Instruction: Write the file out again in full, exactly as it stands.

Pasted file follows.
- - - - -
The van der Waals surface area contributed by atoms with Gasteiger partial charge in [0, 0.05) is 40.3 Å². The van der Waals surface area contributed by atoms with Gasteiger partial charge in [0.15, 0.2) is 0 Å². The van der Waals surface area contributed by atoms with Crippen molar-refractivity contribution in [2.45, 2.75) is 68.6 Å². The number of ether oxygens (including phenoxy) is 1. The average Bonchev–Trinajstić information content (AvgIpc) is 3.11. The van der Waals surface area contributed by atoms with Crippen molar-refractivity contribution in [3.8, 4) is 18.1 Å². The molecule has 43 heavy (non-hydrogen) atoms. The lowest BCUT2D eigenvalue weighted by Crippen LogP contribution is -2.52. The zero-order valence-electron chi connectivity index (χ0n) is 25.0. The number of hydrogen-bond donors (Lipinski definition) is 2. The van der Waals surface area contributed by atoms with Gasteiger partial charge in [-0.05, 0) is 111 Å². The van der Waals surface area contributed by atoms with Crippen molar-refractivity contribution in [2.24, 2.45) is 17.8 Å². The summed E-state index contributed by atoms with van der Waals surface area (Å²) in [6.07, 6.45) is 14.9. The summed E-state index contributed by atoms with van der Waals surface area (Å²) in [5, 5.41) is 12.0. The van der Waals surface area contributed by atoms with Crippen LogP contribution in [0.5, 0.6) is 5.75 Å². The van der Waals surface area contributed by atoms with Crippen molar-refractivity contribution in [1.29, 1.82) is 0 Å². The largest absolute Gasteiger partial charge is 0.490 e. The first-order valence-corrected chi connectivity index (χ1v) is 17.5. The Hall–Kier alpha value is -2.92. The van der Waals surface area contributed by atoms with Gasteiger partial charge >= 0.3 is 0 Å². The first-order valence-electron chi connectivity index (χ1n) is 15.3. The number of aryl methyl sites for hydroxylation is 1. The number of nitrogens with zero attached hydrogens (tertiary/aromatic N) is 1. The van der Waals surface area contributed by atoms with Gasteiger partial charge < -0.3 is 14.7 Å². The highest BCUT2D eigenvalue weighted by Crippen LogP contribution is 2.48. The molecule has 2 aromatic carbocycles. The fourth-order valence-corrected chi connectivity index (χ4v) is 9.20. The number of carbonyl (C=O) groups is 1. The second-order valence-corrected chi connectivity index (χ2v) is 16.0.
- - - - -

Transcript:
The van der Waals surface area contributed by atoms with Gasteiger partial charge in [0, 0.05) is 40.3 Å². The van der Waals surface area contributed by atoms with Gasteiger partial charge in [0.15, 0.2) is 0 Å². The van der Waals surface area contributed by atoms with Crippen molar-refractivity contribution in [2.45, 2.75) is 68.6 Å². The number of ether oxygens (including phenoxy) is 1. The average Bonchev–Trinajstić information content (AvgIpc) is 3.11. The van der Waals surface area contributed by atoms with Crippen molar-refractivity contribution in [3.8, 4) is 18.1 Å². The molecule has 43 heavy (non-hydrogen) atoms. The lowest BCUT2D eigenvalue weighted by Crippen LogP contribution is -2.52. The zero-order valence-electron chi connectivity index (χ0n) is 25.0. The number of hydrogen-bond donors (Lipinski definition) is 2. The van der Waals surface area contributed by atoms with Gasteiger partial charge in [-0.05, 0) is 111 Å². The van der Waals surface area contributed by atoms with Crippen molar-refractivity contribution in [2.24, 2.45) is 17.8 Å². The summed E-state index contributed by atoms with van der Waals surface area (Å²) in [6.07, 6.45) is 14.9. The summed E-state index contributed by atoms with van der Waals surface area (Å²) in [5, 5.41) is 12.0. The van der Waals surface area contributed by atoms with Crippen LogP contribution in [0.5, 0.6) is 5.75 Å². The van der Waals surface area contributed by atoms with Crippen molar-refractivity contribution in [1.29, 1.82) is 0 Å². The largest absolute Gasteiger partial charge is 0.490 e. The first-order valence-corrected chi connectivity index (χ1v) is 17.5. The Hall–Kier alpha value is -2.92. The van der Waals surface area contributed by atoms with Gasteiger partial charge >= 0.3 is 0 Å². The first-order valence-electron chi connectivity index (χ1n) is 15.3. The number of aryl methyl sites for hydroxylation is 1. The number of nitrogens with zero attached hydrogens (tertiary/aromatic N) is 1. The van der Waals surface area contributed by atoms with Gasteiger partial charge < -0.3 is 14.7 Å². The highest BCUT2D eigenvalue weighted by Crippen LogP contribution is 2.48. The molecule has 2 aromatic carbocycles. The fourth-order valence-corrected chi connectivity index (χ4v) is 9.20. The number of carbonyl (C=O) groups is 1. The second-order valence-corrected chi connectivity index (χ2v) is 16.0.